The Back Strategy – You allow your opponent to hit two or more blots so that you can roll back onto his/her Home Board and own points there, called “anchors.”
With two or more anchors, you can block your opponent’s runners from bearing off and attack his/her blots once you have arranged your other pieces on your Home Board. This “defensive” approach usually takes some doubles late in the game in order to succeed.
The Jailer’s Strategy – This requires trapping the opponent’s back runners within your Home Board. You start by building a “blockade” on your 5-, 6-, 7- and 8-points, and then hit the back runners when they eventually split, repeatedly sending them to the Bar while filling your Home Board.
This strategy is sometimes called “blitz,” “wipeout” or “attack.” It can backfire, however, if your opponent successfully employs the Back Strategy (above).
The Primes Strategy – Two or more points held in a row is called a “prime.” Six consecutive points held by a player is called a “full prime,” which is impossible for an opponent’s piece to leap over.
In this strategy, the player attempts to build primes that trap the opponent’s pieces by making moves impossible. This strategy is difficult to execute, but extremely effective is creating Gammons and Backgammons when successful.
The Backgammon End Game
The Backgammon middle game concludes when the final phase begins, as soon as one of the players is in position to bear off. In other words, all fifteen of his/her pieces have reached the Home Board. In most cases, the player who begins bearing off first will win the game.
If you are the first to reach this position, you will want to remove your pieces as quickly as possible, while taking care not to leave blots open to attack.
The last thing you want is for your bearing off to be interrupted by a bump, which necessitates rolling back onto the board from the Bar and racing all the way round to your Home Board before continuing.
If your opponent is ready to bear off first, you still have a few options. Assuming you have established at least one anchor within the Opponent’s Home Board, you can play a waiting game, using rolls to position all of your other pieces as a blockade in your Home Board, exercising patience until a blot is exposed for your back runners to bump off.
Another ploy is to split your back runners, inviting a hit in the hopes that you can roll back onto the Opponent’s Home Board and bump the blot that hit you.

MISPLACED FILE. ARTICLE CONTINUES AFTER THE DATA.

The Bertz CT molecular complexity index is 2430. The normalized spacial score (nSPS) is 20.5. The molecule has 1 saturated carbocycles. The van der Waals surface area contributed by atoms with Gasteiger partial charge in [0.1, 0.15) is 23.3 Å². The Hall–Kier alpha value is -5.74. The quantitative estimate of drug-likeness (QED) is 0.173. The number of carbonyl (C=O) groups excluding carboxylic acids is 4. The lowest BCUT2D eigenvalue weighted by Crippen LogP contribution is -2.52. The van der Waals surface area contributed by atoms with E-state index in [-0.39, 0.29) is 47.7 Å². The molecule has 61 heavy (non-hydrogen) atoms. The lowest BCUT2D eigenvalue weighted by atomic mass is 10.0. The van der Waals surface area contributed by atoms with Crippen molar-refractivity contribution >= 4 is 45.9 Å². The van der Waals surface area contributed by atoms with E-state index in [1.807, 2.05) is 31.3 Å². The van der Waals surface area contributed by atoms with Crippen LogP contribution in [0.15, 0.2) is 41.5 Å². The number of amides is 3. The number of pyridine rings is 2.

This is a risky tactic, but it could put you ahead if you have set up your Home Board to block re-entry. And even if your opponent wants to avoid bumping your blot, he/she may be forced to hit it if the rolls go your way.
Alternatively, you can make a run for it, sending your back runners homeward with the hope of rolling big numbers and doubles to catch up. Although this approach relies heavily on the luck of the dice, it may be the wiser course if you fear falling prey to a Gammon or Backgammon while waiting for an opportunity to hit.
When the end game is close and both players begin bearing off at about the same time, you can accurately predict your odds of winning by knowing the “pip count.”
This is the minimum number of pips required to bear off all of a player’s pieces. To calculate it, multiply the number of pieces on each point by the number associated with that point and then add all of the totals together.
At the start of the game, the pip count for both players is (2×24) + (5×13) + (3×8) + (5×6) = 167. At any time during the game, the pip count can be calculated in this way.
The player with the lower pip count at any given time is more likely to win. In fact, this is the way experienced players know when to use the doubling cube during games where wagers are involved. By the same token, being unaware of the pip count is one of the most common mistakes novices usually make.
Backgammon Doubling Strategy
The practice of doubling in Backgammon is actually a rather new innovation. It first came into vogue in the 1920s, and it has remained an integral part of wagering on the game ever since. If you are going to play Backgammon for money, knowing when to double and redouble, and when to take doubles or pass, is essential.
In most cases, you will want to double anytime your position has a significant advantage over your opponent’s. If your opponent refuses to take the double, you will win the game by default.
If your opponent accepts, you will win twice the amount of your bet when you prevail. And if you can prevail more than 50% of the time when you double, you will come out ahead financially.
On the other hand, if your opponent offers you a double, you should accept it whenever you can expect to win 25% of the time. On the surface, this “25% rule” might seem like a fast road to ruin, but there is a good reason to accept such doubles.
Suppose you are doubled by your opponent during four separate games. Each time you refuse the double you automatically lose the wager, X. In total, you will have lost 4X.
But if you had won just one of those games by accepting the double each time, you would have lost 3x2X=6X and won 1x2X=2X, so your total loss is still the same 4X. In other words, you have nothing to lose by accepting a double whenever your odds of winning are 25% or better.